Marketing illustration Marketing theory

Marketing model

People often get confused between the marketing of a product and the selling of a product. Marketing is concerned with identifying, anticipating and meeting the needs of customers in such a way as to make a profit for the organisation. Market research is thus an important element of marketing because this is the process involved in finding out what customers want. Meeting customer requirements then involves applying a relevant marketing mix i.e. providing the right product, at the right price, through the right distribution channels (place) and supported by the most suitable promotional and advertising activity.

Strategic and tactical marketing

Marketing operates at two levels within the organisation.

1. At one level marketing is a strategic discipline - it is concerned with major long term decisions that affect the whole organisation. In particular strategic marketing involves seeing marketing activity as being essential to everything the organisation does. Given this strategic approach everyone in the organisation has a responsibility for meeting needs of internal and external customers.

2. As well as strategic marketing, marketing activity is also concerned with tactical marketing. Tactical marketing is all about applying the marketing mix in the most appropriate way. Tactical marketing involves such activities as:

  • organising relevant promotions,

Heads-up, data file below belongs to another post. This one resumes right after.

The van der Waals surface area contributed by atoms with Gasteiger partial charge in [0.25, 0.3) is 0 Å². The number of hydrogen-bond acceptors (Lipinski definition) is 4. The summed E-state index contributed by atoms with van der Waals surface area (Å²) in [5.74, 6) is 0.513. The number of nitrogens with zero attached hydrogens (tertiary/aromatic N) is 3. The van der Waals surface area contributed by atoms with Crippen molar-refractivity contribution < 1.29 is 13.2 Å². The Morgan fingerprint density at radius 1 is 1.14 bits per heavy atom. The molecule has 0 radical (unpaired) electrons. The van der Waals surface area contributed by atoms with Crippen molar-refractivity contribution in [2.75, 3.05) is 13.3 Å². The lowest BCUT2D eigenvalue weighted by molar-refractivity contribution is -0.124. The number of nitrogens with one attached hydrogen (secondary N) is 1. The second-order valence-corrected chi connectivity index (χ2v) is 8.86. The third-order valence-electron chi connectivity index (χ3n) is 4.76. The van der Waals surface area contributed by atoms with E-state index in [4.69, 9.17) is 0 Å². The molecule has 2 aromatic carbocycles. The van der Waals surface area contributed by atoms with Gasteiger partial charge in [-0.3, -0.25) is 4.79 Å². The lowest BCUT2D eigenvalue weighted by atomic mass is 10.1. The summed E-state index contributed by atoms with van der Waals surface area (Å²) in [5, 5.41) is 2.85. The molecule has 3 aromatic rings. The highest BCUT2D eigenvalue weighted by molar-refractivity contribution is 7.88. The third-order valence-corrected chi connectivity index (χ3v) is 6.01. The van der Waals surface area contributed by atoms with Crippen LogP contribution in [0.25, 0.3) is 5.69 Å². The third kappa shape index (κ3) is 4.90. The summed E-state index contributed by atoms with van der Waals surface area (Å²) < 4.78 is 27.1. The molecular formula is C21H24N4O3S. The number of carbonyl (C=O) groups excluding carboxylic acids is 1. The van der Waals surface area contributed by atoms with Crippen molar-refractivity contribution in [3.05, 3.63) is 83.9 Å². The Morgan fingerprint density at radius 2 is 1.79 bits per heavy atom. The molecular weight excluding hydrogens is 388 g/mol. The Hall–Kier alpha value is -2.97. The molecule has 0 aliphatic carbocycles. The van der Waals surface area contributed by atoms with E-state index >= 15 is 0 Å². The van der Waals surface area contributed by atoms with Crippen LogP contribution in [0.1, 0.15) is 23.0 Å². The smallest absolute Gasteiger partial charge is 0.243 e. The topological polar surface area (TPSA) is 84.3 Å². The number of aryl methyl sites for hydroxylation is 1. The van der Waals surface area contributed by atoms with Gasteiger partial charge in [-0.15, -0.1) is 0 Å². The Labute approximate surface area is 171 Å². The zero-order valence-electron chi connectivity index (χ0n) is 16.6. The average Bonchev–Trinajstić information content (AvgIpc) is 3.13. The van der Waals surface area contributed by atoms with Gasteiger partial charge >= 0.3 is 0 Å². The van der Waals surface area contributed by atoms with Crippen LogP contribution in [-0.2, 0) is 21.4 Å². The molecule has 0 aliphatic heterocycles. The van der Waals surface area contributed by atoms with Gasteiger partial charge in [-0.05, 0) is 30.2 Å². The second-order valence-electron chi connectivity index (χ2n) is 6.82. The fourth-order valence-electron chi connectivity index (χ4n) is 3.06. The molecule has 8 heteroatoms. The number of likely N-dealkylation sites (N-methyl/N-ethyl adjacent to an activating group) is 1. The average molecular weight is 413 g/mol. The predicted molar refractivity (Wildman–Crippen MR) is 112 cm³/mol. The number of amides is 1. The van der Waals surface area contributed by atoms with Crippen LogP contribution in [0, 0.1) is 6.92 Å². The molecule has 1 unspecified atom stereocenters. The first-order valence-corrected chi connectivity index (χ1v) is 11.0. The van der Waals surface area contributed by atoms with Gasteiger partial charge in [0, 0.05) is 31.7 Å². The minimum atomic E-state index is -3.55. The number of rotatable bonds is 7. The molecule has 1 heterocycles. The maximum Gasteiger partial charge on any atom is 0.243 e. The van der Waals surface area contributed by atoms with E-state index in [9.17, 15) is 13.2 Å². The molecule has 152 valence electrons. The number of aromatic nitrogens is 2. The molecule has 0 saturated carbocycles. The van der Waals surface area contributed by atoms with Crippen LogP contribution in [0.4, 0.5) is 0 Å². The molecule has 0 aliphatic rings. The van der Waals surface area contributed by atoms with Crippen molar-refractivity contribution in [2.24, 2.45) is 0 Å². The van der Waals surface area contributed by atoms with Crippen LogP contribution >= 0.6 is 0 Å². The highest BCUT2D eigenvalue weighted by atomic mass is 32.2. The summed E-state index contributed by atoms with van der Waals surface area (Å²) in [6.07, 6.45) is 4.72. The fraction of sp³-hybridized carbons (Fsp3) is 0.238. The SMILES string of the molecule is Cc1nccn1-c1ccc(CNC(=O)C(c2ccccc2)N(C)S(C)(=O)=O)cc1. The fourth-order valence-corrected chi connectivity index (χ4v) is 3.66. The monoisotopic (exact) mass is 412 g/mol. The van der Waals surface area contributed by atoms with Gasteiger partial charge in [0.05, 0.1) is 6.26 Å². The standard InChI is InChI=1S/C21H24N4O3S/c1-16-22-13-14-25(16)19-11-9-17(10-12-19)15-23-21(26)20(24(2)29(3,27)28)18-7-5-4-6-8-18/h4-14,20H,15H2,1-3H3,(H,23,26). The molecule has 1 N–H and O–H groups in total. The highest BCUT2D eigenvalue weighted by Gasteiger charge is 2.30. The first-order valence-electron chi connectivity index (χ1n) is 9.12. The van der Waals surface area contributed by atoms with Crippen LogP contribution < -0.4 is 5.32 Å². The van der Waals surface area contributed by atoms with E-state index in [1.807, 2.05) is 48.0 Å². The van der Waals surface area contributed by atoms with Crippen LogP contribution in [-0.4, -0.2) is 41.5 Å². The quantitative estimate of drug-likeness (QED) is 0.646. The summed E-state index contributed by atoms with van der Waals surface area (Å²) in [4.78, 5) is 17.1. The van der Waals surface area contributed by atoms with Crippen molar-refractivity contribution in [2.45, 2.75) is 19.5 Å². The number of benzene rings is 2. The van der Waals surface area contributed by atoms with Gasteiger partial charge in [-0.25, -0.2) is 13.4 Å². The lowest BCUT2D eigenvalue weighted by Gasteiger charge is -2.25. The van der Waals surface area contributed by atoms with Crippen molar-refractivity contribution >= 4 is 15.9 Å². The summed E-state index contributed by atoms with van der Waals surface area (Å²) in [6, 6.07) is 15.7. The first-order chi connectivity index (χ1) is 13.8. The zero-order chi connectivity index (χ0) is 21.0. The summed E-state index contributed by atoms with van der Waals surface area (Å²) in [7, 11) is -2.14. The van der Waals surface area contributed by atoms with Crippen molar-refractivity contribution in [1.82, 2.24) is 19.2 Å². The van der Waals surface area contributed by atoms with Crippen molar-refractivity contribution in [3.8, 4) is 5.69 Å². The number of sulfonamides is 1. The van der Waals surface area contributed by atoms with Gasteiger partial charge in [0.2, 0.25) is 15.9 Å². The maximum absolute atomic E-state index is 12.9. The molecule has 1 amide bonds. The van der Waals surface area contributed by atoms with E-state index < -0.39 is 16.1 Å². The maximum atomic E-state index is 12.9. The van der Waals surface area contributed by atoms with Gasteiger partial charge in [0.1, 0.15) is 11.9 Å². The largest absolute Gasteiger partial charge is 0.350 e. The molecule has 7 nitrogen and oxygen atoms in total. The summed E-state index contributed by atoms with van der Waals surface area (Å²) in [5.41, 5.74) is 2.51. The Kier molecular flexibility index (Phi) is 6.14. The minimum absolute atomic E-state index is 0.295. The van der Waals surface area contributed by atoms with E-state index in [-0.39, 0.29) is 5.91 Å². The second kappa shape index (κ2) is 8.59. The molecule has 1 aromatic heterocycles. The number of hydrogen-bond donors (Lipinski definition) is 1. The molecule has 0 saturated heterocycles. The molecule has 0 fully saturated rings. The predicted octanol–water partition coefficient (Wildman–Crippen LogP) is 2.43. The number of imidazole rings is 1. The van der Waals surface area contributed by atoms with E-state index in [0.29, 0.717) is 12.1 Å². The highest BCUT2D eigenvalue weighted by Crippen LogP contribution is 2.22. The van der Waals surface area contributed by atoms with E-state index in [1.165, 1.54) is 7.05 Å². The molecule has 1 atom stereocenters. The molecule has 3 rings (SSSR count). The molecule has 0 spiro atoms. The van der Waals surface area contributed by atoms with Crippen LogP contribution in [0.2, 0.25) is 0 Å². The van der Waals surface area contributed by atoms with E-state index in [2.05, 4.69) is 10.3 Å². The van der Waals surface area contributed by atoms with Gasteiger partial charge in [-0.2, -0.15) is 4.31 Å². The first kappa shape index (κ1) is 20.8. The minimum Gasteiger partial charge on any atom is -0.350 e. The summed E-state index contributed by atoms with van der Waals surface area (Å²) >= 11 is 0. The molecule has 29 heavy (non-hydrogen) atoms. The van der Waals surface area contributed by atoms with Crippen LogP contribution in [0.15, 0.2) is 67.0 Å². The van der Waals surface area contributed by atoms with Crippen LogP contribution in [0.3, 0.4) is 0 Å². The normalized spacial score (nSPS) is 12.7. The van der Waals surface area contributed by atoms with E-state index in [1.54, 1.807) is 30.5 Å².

• setting prices, and adjusting price in line with customer expectations, what the competition is doing etc.
  • positioning the product, and periodically organising relaunches and adjustments to the product in line with changing market conditions.
  • organising the most appropriate channels through which to distribute the product.
  • The most appropriate marketing model is one that combines marketing strategy with tactics to create a totally customer facing organisation.

The modern approach to marketing outlined above contrasts with models used twenty years ago where the organisation focused more on selling existing products rather than finding out about customer needs and requirements. In those days businesses would seek to use marketing tools which marketers saw fit rather than finding out what the customer wanted and giving priority to this.

Supporting Documents

These downloads will help to put marketing theory into context using real world examples from real businesses.

The use of the marketing mix in product launch
NIVEA  logo

Learn how NIVEA employed marketing theory to thrive in the manufacturing industry by downloading our premium case study.

Meeting customers' needs in growth markets - online gaming
BT logo

Learn how BT employed marketing theory to succeed in the telecommunications industry by downloading our premium case study.

Entering a new market with a new product
Experian logo

Discover how Experian applied marketing theory to thrive in the financial services industry by downloading our premium case study.

Using sports marketing to engage with consumers
Kia Motors logo

Find out how Kia Motors applied marketing theory to succeed in the automotive industry by downloading our premium case study.

Protecting the marketing mix through intellectual property rights
Intellectual Property Office logo

Discover how Intellectual Property Office used marketing theory to thrive in the public sector industry by downloading our premium case study.


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